Judge Kenneth R. Lester, Jr. (pictured), the judge handling the Trayvon Martin case, is refusing to step down after lawyers representing George Zimmerman asked him to recuse himself several weeks ago, the Orlando Sentinel reports.
As NewsOne previously reported, Zimmerman’s defense team filed a motion requesting that Judge Lester step aside because they believed he is ‘biased’ against their client. In his defense order, Mark O’Mara argued that Judge Lester made “gratuitous, disparaging remarks about Zimmerman’s character.”
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The order also states that the judge is holding the potential of future contempt charges over their client’s head. “In doing so, the Court created a reasonable fear in Mr. Zimmerman that this Court is biased against him and because of this prejudice he cannot receive a fair and impartial trial or hearing by this Court,” O’Mara claims in the order.
Judge Lester did not comment on the charges of unfairness. He simply wrote that the motion was insufficient, according to The Sentinel.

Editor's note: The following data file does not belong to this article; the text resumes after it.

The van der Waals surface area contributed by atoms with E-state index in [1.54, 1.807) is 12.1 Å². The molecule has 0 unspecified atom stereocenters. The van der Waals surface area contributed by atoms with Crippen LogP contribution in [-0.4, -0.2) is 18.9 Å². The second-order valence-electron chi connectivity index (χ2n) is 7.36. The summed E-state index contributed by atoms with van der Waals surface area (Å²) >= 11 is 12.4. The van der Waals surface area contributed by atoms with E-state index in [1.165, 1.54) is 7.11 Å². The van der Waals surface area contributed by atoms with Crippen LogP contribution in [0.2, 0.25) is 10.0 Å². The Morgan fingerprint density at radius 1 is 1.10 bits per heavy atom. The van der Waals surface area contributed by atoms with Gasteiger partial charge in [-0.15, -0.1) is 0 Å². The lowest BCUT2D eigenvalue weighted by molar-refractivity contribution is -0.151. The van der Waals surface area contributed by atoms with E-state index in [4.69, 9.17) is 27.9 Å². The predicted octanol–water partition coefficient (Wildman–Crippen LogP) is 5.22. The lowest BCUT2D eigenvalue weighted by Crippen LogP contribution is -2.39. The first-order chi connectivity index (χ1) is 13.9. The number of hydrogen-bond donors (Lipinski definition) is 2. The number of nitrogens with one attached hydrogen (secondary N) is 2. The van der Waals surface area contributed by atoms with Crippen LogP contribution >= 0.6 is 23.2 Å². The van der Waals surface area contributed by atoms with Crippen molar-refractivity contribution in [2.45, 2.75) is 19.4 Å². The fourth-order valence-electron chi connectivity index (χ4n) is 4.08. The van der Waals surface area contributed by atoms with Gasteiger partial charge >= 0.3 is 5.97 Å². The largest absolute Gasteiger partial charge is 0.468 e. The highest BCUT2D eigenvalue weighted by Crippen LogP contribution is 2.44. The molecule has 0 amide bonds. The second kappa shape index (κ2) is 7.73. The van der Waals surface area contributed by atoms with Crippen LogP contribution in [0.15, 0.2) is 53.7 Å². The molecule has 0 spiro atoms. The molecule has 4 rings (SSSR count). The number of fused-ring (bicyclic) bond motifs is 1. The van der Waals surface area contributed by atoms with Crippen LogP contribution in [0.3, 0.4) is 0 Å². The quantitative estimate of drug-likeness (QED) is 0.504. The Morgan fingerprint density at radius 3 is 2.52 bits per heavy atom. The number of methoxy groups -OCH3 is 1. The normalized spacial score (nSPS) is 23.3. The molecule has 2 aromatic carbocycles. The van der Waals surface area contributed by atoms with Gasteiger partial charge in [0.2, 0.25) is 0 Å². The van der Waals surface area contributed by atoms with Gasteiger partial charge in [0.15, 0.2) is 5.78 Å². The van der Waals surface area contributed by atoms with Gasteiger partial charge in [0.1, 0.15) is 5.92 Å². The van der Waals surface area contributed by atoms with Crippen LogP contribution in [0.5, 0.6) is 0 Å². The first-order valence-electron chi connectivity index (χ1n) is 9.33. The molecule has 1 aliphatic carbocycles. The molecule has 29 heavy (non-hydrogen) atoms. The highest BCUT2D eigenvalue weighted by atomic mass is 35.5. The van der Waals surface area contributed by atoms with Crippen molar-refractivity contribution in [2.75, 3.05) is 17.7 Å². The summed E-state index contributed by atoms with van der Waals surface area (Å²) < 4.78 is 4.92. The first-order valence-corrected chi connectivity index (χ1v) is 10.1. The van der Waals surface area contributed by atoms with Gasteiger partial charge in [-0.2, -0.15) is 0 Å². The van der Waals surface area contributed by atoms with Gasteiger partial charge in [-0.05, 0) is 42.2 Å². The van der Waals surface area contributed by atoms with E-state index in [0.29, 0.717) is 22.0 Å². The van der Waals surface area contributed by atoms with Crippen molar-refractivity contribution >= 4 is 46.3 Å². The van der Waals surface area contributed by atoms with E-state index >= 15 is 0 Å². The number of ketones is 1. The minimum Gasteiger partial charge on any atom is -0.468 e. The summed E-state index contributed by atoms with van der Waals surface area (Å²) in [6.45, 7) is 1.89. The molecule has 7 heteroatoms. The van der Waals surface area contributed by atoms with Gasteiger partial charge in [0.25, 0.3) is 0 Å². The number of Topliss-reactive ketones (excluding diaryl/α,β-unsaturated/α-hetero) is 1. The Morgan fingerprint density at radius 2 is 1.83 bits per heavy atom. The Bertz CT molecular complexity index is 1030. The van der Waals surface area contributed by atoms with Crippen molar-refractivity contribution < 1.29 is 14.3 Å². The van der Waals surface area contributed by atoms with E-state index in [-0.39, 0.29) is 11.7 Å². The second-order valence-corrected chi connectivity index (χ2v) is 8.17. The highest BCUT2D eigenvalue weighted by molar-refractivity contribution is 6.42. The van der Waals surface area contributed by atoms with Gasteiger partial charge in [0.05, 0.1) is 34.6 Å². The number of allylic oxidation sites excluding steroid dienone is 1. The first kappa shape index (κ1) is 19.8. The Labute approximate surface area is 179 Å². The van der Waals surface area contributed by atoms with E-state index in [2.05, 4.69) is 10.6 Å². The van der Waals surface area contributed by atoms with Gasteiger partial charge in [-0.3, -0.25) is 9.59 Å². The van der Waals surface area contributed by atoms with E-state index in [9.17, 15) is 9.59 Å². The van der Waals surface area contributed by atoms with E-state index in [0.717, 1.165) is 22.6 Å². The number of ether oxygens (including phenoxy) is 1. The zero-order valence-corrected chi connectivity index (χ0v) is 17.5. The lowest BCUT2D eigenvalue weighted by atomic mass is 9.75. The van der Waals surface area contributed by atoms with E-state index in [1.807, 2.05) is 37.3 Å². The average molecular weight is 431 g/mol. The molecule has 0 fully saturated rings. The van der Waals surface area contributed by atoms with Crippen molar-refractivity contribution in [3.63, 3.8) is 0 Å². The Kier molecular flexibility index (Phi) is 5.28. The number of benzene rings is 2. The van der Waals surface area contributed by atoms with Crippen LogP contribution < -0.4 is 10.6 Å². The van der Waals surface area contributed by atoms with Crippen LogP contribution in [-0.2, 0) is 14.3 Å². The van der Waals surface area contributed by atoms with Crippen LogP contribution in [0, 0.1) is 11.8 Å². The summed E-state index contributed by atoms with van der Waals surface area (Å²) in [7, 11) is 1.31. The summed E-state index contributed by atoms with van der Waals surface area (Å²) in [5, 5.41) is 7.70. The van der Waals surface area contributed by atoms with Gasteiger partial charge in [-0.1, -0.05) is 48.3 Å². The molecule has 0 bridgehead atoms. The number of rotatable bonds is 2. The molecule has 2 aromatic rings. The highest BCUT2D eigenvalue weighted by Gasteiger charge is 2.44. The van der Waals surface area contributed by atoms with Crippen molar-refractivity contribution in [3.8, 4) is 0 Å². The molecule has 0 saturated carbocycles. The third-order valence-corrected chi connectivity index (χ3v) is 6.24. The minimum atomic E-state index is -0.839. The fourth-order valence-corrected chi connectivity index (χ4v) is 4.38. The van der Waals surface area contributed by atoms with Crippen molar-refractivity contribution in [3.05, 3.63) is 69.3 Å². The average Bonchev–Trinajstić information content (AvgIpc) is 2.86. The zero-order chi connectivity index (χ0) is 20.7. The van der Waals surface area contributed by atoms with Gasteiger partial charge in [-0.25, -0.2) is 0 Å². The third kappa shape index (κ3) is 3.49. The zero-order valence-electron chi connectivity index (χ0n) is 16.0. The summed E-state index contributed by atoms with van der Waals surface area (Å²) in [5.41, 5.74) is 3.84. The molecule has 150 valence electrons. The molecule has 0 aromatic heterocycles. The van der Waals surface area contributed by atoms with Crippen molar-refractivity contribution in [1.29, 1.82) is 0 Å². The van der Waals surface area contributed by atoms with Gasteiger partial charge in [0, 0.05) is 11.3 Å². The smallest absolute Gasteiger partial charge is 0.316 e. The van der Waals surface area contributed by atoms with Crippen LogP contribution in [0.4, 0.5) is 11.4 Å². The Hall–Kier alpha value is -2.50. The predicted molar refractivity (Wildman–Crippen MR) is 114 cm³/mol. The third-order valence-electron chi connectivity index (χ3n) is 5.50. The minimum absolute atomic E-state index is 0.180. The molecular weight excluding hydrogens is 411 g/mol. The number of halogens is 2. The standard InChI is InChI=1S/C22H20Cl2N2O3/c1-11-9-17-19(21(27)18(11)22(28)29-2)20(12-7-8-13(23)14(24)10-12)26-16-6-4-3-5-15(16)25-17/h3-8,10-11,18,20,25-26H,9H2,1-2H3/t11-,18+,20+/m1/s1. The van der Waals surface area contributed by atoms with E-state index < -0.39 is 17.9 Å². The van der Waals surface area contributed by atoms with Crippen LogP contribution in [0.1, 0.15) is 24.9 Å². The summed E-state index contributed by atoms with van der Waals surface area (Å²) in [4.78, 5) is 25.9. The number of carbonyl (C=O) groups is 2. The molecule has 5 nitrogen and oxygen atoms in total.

Here is how several attorneys interviewed by The Sentinel broke down Judge Lester’s refusal to step aside:
“I’m surprised he didn’t excuse himself,” said Orlando defense lawyer Richard Hornsby after Lester’s ruling. He said O’Mara should absolutely challenge the ruling.
“My opinion is that he has no choice,” Hornsby said. “His motion [to recuse Lester] was so extensive. I think they are all in.”
An appeal would go to the Fifth District Court of Appeal. Hornsby said O’Mara has 10 days to decide. If he appeals and loses, “then O’Mara has to deal with it and move forward,” he said.
In a bond order, Lester described Zimmerman as a manipulator who was gaming the criminal justice system by hiding $130,000 and keeping a secret passport. The judge wrote that, if not for court-ordered satellite monitoring, Zimmerman might well have fled.
He also suggested Zimmerman could face a contempt charge, something the judge himself would be required to level – not prosecutors. Winter Spring attorney Randy McClean said Lester may have gone too far with that last assertion.
“That one statement is one that Mr. O’Mara could hang his hat on,” McClean said.
Zimmerman and his wife, Shellie Zimmerman, were accused of misleading the court over the amount of money they possessed during a bond hearing where his bail was set for $150,000 in April. Prosecutors claim he and his wife had more than $135,000 between them that had been raised via a special website. It turned out to be true.
Consequently, Judge Lester ordered Zimmerman back to jail and raised his bond to $1 million, which he was able to pay.
He is currently staying in an undisclosed safe house awaiting trial for his Feb. 26 shooting of unarmed teen Trayvon Martin.